Stopping Aggressive Breast Cancer
The chance of breast cancer spreading beyond the initial tumor may be decreased by lowering the level of a protein, according to new research.
A team of investigators from The Ohio State University found that mice implanted with breast cancer cells without the protein, myoferlin, developed self-contained tumors whose cells did not spread beyond the original site.
In contrast, mice implanted with cancer cells containing the protein developed larger, irregular masses and showed signs that cancer cells had invaded the surrounding tissue.
The study was published in the journal PLOS One.
Researchers said the findings indicated that reducing production of myoferlin changes the activation of genes involved in metastasis, and alters the mechanical properties of cancer cells, including their ability to invade elsewhere.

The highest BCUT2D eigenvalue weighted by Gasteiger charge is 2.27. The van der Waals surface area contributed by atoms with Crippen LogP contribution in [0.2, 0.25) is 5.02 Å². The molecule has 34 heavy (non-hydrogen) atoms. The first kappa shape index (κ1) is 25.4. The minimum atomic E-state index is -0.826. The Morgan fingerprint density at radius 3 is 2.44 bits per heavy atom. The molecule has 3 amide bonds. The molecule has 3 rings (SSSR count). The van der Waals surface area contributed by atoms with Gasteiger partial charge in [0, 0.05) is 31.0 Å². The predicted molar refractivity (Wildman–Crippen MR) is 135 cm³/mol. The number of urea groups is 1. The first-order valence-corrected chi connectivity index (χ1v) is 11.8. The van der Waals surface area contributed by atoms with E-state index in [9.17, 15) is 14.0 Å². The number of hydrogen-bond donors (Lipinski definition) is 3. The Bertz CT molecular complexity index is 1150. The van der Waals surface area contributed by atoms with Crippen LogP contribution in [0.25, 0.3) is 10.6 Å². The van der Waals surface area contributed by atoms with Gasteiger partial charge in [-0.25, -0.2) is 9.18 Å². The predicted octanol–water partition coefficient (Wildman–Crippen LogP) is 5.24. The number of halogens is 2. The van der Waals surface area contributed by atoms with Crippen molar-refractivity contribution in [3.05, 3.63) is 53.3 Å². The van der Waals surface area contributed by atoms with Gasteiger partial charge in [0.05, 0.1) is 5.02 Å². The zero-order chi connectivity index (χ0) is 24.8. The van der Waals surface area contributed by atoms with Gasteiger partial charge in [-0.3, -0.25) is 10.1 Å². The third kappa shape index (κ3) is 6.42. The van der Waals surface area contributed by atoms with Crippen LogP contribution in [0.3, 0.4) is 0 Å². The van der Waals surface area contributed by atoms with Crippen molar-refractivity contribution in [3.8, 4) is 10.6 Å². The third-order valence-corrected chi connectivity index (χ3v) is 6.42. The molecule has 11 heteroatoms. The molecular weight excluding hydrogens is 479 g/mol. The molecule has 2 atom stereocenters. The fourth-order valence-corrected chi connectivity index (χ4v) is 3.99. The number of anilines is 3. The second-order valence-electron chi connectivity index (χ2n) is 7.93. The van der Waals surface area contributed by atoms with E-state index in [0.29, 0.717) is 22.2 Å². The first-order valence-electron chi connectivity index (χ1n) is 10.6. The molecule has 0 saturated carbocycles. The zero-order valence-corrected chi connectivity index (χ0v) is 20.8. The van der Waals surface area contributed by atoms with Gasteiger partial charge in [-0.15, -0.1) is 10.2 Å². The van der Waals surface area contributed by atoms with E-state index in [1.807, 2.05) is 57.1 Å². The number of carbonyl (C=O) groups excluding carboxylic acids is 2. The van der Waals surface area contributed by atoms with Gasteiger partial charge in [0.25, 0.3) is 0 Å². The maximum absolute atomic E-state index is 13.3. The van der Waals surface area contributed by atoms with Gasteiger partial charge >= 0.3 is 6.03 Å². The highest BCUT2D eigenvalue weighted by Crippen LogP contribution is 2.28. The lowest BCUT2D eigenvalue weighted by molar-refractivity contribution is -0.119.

The influence of myoferlin indicates that diagnosis and perhaps even treatment might eventually be tailored to patients based on the properties of cells in tumors.
“Theoretically, if a patient had a tumor in which the myoferlin level was low, it would be defined as small and a surgeon could remove it and it wouldn’t metastasize,” says Douglas Kniss, professor of obstetrics and gynecology at Ohio State’s Wexner Medical Center and senior author of the study.
Kniss and colleagues used subtypes of triple-negative breast cancer cells for the study – one of the most lethal forms of breast cancer because of its likelihood to spread. “Since triple-negative cells are the most dangerous, we do wonder if this protein is relevant to only the most dangerous types of cancers, or if it is more generalized. We don’t know the answer at the moment,” he says.